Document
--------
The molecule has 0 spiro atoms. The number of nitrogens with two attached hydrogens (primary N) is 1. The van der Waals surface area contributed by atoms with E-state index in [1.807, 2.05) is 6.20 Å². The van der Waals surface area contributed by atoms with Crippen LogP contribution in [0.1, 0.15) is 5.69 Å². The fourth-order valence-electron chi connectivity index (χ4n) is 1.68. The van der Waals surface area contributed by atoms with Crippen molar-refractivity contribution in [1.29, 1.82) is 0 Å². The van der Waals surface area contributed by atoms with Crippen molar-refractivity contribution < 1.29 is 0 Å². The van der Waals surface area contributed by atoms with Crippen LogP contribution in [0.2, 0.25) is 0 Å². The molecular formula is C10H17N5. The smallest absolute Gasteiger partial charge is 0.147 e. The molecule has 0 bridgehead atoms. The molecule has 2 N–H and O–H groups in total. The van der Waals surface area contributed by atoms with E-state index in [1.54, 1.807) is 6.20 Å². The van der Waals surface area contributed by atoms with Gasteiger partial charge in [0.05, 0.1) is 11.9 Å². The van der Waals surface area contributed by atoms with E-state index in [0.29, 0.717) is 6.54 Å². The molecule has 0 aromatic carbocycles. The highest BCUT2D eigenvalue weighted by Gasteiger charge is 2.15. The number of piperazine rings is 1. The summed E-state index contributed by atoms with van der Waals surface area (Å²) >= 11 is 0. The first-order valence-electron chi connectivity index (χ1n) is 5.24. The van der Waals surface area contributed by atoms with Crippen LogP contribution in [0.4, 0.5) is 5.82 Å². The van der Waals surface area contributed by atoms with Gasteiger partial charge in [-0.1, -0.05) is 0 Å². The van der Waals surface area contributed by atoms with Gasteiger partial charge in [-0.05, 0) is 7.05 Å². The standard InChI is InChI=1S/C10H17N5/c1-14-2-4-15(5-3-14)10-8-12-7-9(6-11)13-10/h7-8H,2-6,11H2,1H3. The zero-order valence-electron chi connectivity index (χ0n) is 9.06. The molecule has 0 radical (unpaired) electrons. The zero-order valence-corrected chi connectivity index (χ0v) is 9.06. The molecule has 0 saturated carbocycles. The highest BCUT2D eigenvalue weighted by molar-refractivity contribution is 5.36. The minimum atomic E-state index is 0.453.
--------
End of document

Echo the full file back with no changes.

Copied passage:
The molecule has 0 spiro atoms. The number of nitrogens with two attached hydrogens (primary N) is 1. The van der Waals surface area contributed by atoms with E-state index in [1.807, 2.05) is 6.20 Å². The van der Waals surface area contributed by atoms with Crippen LogP contribution in [0.1, 0.15) is 5.69 Å². The fourth-order valence-electron chi connectivity index (χ4n) is 1.68. The van der Waals surface area contributed by atoms with Crippen molar-refractivity contribution in [1.29, 1.82) is 0 Å². The van der Waals surface area contributed by atoms with Crippen molar-refractivity contribution < 1.29 is 0 Å². The van der Waals surface area contributed by atoms with Crippen LogP contribution in [0.2, 0.25) is 0 Å². The molecular formula is C10H17N5. The smallest absolute Gasteiger partial charge is 0.147 e. The molecule has 0 bridgehead atoms. The molecule has 2 N–H and O–H groups in total. The van der Waals surface area contributed by atoms with E-state index in [1.54, 1.807) is 6.20 Å². The van der Waals surface area contributed by atoms with Gasteiger partial charge in [0.05, 0.1) is 11.9 Å². The van der Waals surface area contributed by atoms with E-state index in [0.29, 0.717) is 6.54 Å². The molecule has 0 aromatic carbocycles. The highest BCUT2D eigenvalue weighted by Gasteiger charge is 2.15. The number of piperazine rings is 1. The summed E-state index contributed by atoms with van der Waals surface area (Å²) >= 11 is 0. The first-order valence-electron chi connectivity index (χ1n) is 5.24. The van der Waals surface area contributed by atoms with Crippen LogP contribution in [0.4, 0.5) is 5.82 Å². The van der Waals surface area contributed by atoms with Gasteiger partial charge in [-0.1, -0.05) is 0 Å². The van der Waals surface area contributed by atoms with Gasteiger partial charge in [-0.05, 0) is 7.05 Å². The standard InChI is InChI=1S/C10H17N5/c1-14-2-4-15(5-3-14)10-8-12-7-9(6-11)13-10/h7-8H,2-6,11H2,1H3. The zero-order valence-electron chi connectivity index (χ0n) is 9.06. The molecule has 0 radical (unpaired) electrons. The zero-order valence-corrected chi connectivity index (χ0v) is 9.06. The molecule has 0 saturated carbocycles. The highest BCUT2D eigenvalue weighted by molar-refractivity contribution is 5.36. The minimum atomic E-state index is 0.453.